MAGICal Reflections: All Species Representation at the North American Bioregional Congress

by David Abram

This piece was originally published in Home! A Bioregional Reader, edited by Van Andruss, Christopher Plant, Judith Plant, and Eleanor Wright, New Society Publishers, copyright 1990.

The practice of keeping faith with another species, or with several other species, is a discipline. It is, we might say, a practice that requires practice. Individual persons wishing to act in this capacity should be intimately aware of the biology and ecology of their familiars. And they should know, too, the traditional myths and stories regarding these species that are told by indigenous people—such stories and songs often carry a keen awareness of the emotional character, the traits and the habits of other species, an awareness (honed over the generations of contact) far more nuanced and intimate than is commonly attainable by the civilized and literate intellect. Yet neither of these sources, the scientific or the storied, can take the place of direct, personal contact with other species on their own terms. Scientific evidence from ecology and ethology, like the insights embedded in totemic myths, provide us—at best—with “clues” for entering into a living rapport with other beings. Yet a genuine reciprocity and empathy with other shapes of intelligence is not easily come by, nor quickly achieved—this we all know.

Finally, the practice of maintaining such a rapport while being attentive to the voices and visions of human decision-makers is difficult indeed. It requires listening with one ear to the human speakers while lending the other to the wind whispering in the trees, to the churning voices of the river, to the beating of one’s own heart. In this way we begin to bring the human community into resonance with the larger community of beings. We stand poised on the boundary between human culture and the wilderness, keeping the flow open—ensuring that the boundary functions more like a membrane and less like a barrier. This is a unique ritual—a kind of meditation for our time.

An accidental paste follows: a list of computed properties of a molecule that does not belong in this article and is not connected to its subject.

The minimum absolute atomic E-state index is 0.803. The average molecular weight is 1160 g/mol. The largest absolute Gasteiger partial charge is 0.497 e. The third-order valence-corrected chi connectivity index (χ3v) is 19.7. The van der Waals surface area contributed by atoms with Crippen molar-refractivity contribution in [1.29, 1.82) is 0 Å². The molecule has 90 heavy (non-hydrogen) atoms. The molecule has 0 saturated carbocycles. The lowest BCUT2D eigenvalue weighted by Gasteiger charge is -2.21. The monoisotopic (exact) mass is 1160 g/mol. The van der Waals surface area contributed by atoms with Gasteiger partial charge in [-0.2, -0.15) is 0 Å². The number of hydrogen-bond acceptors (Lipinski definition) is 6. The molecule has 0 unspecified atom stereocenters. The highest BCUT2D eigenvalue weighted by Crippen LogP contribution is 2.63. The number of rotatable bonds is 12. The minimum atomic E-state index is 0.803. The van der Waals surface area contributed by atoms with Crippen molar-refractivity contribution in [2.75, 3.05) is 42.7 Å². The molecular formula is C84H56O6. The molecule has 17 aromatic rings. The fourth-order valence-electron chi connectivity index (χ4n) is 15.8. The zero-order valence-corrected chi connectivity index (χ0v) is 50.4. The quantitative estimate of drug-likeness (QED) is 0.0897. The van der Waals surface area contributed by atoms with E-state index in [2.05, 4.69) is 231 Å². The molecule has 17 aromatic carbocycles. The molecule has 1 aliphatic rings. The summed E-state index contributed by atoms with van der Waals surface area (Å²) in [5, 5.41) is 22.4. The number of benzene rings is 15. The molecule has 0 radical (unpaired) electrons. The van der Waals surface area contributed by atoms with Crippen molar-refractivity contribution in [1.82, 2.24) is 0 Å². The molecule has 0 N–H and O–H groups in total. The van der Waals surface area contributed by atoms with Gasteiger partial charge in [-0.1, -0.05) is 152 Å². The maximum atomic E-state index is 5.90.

Once again, it is a practice that requires practice. It can be practiced following a deer-trail in the mountains, or while lying on the ground in one’s backyard staring sideways into the deep forest of grass. It can be practiced at town meetings, and at regional congresses. Those of us who acted as species-intermediaries at NABC III suggest that any other folks interested in this work begin preparing themselves as soon as possible.

Excerpted from the MAGIC (Mischief, Animism, Geomancy, and Interspecies Communication) Committee report in the Proceedings of the Third North American Bioregional Congress (NABC III), 1989.

David Abram (b. 1957) is a philosopher, magician, ecologist, and writer. He is the co-founder and creative director of the Alliance for Wild Ethics. His philosophy is informed by the traditional knowledge of indigenous groups around the world and an interest in perception that began with his practice as a magician. His term “the more-than-human world,” a reflection of the idea that human culture exists not as separate from but within and intertwined with the larger world beyond, has been influential and widely adopted.

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